Edmund then married Ruby, a woman he’d probably been having an affair with before his wife’s death.
But Ruby wouldn’t find her happily-ever-after with Edmond. While he worked as the director of the West Milwaukee village school board from 1938 to 1943, he met another woman who caught his fancy, Cecelia.
In the fall of 1941, he divorced the shocked Ruby, then married Cecelia.
The 54-year-old, Cecelia turned up missing on June 15, 1948.
Edmond, now 52, wasn’t shedding any tears. He moved to Newark, N. J. ten days after her disappearance, supposedly for a new job with the American Hair and Felt Company. His wife’s former employee, Mrs. Eva Clark, who’d worked with her in the school lunchroom, accompanied him, posing as his wife.
Highly suspicious indeed.
When the police questioned him about his wife’s disappearance, he claimed that she’d ran away, but she was never seen again. People who knew Cecelia swore that she would never have left like that as she had a successful business and many valuable possessions, including antiques. Even her beloved Chevrolet was sitting in the driveway.
Newspapers detailing the missing Cecelia noted that Edmond was cold, ambitious, opinionated, domineering, and aggressive. One publication mentioned that his eyes were cold and black and that he had an unwavering stare–a characteristic of a sociopath.
The Milwaukee Journal interviewed Ruby during the investigation into Cecelia’s disappearance. She revealed that she was still besotted with the man who’d left her eight years earlier, had never gotten over him. The paper noted that during the interview, she had “tears in her eyes” and still had “some love in her heart” for Lemay.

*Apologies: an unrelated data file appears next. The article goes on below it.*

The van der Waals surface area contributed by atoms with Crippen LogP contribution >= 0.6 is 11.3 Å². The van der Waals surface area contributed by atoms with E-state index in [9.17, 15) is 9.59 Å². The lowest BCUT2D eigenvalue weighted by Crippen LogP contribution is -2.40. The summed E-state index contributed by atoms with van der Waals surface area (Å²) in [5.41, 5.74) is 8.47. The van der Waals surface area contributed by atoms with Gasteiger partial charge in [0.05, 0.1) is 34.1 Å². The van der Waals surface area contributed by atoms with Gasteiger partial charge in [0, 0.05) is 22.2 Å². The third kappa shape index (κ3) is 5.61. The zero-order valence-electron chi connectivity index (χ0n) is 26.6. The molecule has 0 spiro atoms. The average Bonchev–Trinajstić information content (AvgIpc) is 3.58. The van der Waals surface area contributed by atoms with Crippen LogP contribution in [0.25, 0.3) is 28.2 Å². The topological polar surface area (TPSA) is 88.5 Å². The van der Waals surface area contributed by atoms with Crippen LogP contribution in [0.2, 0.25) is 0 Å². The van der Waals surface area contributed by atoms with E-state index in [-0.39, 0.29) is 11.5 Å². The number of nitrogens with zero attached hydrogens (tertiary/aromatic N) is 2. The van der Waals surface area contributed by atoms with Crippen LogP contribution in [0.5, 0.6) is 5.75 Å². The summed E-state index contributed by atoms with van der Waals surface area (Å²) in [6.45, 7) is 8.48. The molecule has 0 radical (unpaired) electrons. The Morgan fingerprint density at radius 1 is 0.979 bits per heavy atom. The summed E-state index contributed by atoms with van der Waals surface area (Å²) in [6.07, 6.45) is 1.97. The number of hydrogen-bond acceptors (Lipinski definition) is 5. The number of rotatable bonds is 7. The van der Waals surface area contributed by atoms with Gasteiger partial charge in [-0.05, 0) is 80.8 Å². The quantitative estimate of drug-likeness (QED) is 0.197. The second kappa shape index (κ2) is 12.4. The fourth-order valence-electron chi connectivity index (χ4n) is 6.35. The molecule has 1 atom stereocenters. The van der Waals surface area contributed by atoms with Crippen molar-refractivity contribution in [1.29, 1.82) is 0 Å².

Interestingly, investigators found a four-inch stain on Lemay’s bathroom floor, which the police identified as blood. It looks like Cecelia suffered the same fate as the mystery boy and was bludgeoned to death in the bathroom.
I suspect that Lemay killed her on June 15 as he’d taken off from work on the 16th, and he probably burned her remains on the 17th when he’d ordered five tons of coal to be delivered to his house. During the investigation, police found the coal bed clean and empty. He’d certainly burned a lot of coal.
Clearly, his mistress, Eva Clark was in on the murder. But I won’t go into detail about that. It does, however, show that Lemay had a tendency to indirectly involve his amours in his unsavory activities, and I’ll explain the importance of that later.
The circumstantial evidence also reveals that Lemay was a killer, a cold and twisted psychopath who would kill on a whim if it benefited him. Norman’s death benefited Edmond, because Edmond wanted to start a new and unhindered life with Ruby. Sadly, he simply didn’t want the boy.